Stile Antico Presents an Evening with The Habsburgs

Zoe Madonna on March 26, 2015
Stile Antico. Photo credit: Marco Borggreve.

How did you keep a roof over your head and food on the table as a composer in the 16th century? Odds are it was through taking cloying, pandering texts in praise of your powerful employer and turning them into triumphant polyphony.  “Having splendid music at court was a way of asserting status,” tenor Andrew Griffiths explained between selections of the early music vocal ensemble Stile Antico’s March 6 program at the First Congregational Church in Columbus, OH.

The concert concluded the British group’s American tour, which has featured music written for the House of Habsburg. Certainly no Western dynasty had more “status” than the Habsburgs, who ruled parts of Europe for most of the past millennium. (The assertion in Clemens non Papa’s Carole magnus eras that King Charles ruled over “all of Asia and Africa” was pure exaggeration.) In any case, being in the employ of the Habsburgs called for a certain amount of sycophancy.

However, Stile Antico is far from sycophantic. Their delivery is opulent but lean, with organic energy. No matter how prim and proper the texts, there was no trace of cassock-and-ruff, choir-stall stuffiness in the performance.

The group, which will soon celebrate its 10th anniversary, has no conductor. Still, from the first flashing notes of Cristobal de Morales’ Jubilate deo, the 12 singers consistently breathed together, started together, and ended together. Vowels were as tall and solid as the church’s walls, and consonants were audible without chopping up the phrases, as if the singers’ brains were somehow wired to a hidden central hub below the floor.

Nicolas Gombert’s monumental Magnificat, a wordy piece that ended the first half, illustrated the benefits of having women rather than boys singing the treble line. The high voices maintained a pure and never shrill tone even when they soared to the stratospheric ranges. Also, to my particular delight, Stile Antico is the least guilty out of all the early vocal ensembles I’ve heard of burying the alto line. The high voices maintained a pure and never shrill tone even when they soared to the stratospheric ranges.

Josquin des Prez’s Mille regretz, said to be the favorite song of Charles I of Spain, was lovely in its melancholy. Its weighty homophonic passages were phrased well, in no danger of pedal-tone heaviness. Thomas Tallis’ Loquebantuur variis linguis began like ringing bells, each part starting on the same accented and assured two notes before blending into the tapestry. The ensemble did not glide over Tallis’ dissonances, but brought them to the front with the sonic equivalent of a sly wink.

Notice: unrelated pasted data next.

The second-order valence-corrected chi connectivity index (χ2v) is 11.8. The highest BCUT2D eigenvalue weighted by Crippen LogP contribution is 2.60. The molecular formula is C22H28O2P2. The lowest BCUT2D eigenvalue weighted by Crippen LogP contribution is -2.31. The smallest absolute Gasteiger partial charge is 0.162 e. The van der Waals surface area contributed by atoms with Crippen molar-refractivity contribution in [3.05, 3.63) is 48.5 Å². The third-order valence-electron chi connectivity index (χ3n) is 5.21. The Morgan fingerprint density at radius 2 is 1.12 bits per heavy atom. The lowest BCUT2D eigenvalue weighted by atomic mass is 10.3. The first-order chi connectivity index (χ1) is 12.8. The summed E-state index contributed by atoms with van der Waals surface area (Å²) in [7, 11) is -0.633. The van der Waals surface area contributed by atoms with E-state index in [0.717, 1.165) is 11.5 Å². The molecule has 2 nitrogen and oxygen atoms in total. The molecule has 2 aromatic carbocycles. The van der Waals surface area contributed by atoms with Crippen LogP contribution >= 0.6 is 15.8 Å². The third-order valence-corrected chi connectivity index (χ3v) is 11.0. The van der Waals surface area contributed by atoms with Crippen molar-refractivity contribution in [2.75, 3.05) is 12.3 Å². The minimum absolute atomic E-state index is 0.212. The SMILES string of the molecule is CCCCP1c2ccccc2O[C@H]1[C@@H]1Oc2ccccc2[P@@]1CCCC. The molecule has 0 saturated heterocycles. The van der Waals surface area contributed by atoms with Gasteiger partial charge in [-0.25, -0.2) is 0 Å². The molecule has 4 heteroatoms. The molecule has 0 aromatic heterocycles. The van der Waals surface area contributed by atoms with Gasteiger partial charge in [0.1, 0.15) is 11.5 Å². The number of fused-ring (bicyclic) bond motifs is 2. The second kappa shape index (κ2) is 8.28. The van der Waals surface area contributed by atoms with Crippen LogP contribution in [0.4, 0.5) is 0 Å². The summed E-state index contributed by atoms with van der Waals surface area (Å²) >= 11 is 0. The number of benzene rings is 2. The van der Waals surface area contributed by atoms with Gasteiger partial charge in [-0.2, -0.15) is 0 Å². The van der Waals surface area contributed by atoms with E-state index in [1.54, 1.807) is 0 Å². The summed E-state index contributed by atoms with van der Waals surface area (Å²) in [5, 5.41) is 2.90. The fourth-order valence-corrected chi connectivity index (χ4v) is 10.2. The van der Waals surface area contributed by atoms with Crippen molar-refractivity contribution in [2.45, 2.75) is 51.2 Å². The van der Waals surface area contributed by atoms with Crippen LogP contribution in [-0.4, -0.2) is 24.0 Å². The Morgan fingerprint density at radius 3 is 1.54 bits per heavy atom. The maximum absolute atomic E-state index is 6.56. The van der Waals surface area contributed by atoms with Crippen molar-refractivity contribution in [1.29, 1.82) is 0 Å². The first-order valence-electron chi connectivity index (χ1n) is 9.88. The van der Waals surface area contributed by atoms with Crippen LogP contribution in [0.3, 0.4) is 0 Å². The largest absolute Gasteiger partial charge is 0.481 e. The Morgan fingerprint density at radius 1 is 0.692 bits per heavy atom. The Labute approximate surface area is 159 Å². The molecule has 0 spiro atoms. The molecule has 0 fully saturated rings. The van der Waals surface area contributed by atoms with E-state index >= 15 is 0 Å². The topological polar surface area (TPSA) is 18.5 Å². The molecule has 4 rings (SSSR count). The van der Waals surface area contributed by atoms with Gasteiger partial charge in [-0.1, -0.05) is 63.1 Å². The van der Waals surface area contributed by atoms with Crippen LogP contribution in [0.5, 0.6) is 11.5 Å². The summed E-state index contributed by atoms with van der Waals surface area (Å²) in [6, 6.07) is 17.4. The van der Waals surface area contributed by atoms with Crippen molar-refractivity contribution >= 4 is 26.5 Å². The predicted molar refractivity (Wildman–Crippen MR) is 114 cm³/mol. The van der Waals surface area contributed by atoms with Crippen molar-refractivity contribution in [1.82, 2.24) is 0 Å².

Pierre de la Rue’s Absalon, fili mi showed that even when the lines got chunkily notey, they did so together. Long, plaintive vowels stretched text through time, and a background in Latin wasn’t necessary to understand the piece’s sorrow.

Gombert’s dark little chanson, Mille regretz, flowed more easily to an unsatisfied, unresolved ending. And Alonso Lobo’s Versa est in luctum (“My harp is tuned in mourning”) was slightly unsure about where the tuning of mourning was, but the music’s evocative power cut through to the heart.

Various singers spoke about the music at points in the evening, guiding the audience through the complex and unfamiliar works. The final selection, Heinrich Isaac’s Virgo prudentissima, was explained as a behemoth text expertly woven through florid duets and regal choruses, with all the requisite monarchical references and a music theory joke at the end for the geeks. (The final two words, “ut sol,” both translate as “as the sun” and act as solfege syllables. “Ut” is the  16th century equivalent of “do.”)  

Voices were weary by then, and the piece is not an ideal one to sing tired. The duets, though pleasant, were missing the vital spark that lit up the room at the beginning, and the blend of the first choruses had lost a bit of smoothness —  a change only noticeable because the other selections had been so excellent. However, the ensemble smoothed over the cracks before the end, with a brilliant chord on “Praecipuum” (“The highest place”), and there was the rising fifth on “ut sol,” shining through.

When I am Empress, Stile Antico will never be out of a job.

Did you enjoy the article?

Sign up to our weekly newsletter to receive the latest articles every Tuesday